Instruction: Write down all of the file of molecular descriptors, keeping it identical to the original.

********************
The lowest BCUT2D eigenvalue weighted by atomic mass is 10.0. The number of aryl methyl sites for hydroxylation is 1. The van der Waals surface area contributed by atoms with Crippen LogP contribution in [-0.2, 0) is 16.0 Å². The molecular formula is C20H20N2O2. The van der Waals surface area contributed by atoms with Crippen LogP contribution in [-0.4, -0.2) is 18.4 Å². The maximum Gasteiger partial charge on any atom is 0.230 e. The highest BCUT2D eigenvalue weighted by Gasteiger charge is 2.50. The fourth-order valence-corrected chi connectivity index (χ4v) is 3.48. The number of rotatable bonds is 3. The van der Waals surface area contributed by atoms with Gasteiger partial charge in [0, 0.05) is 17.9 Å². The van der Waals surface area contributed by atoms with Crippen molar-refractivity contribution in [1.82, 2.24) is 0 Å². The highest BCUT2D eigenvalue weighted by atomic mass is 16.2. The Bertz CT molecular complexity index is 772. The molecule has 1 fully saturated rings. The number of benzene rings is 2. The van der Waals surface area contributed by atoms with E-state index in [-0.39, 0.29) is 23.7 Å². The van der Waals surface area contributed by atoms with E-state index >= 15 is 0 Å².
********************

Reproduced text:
The lowest BCUT2D eigenvalue weighted by atomic mass is 10.0. The number of aryl methyl sites for hydroxylation is 1. The van der Waals surface area contributed by atoms with Crippen LogP contribution in [-0.2, 0) is 16.0 Å². The molecular formula is C20H20N2O2. The van der Waals surface area contributed by atoms with Crippen LogP contribution in [-0.4, -0.2) is 18.4 Å². The maximum Gasteiger partial charge on any atom is 0.230 e. The highest BCUT2D eigenvalue weighted by Gasteiger charge is 2.50. The fourth-order valence-corrected chi connectivity index (χ4v) is 3.48. The number of rotatable bonds is 3. The van der Waals surface area contributed by atoms with Gasteiger partial charge in [0, 0.05) is 17.9 Å². The van der Waals surface area contributed by atoms with Crippen molar-refractivity contribution in [1.82, 2.24) is 0 Å². The highest BCUT2D eigenvalue weighted by atomic mass is 16.2. The Bertz CT molecular complexity index is 772. The molecule has 1 fully saturated rings. The number of benzene rings is 2. The van der Waals surface area contributed by atoms with E-state index in [-0.39, 0.29) is 23.7 Å². The van der Waals surface area contributed by atoms with E-state index >= 15 is 0 Å².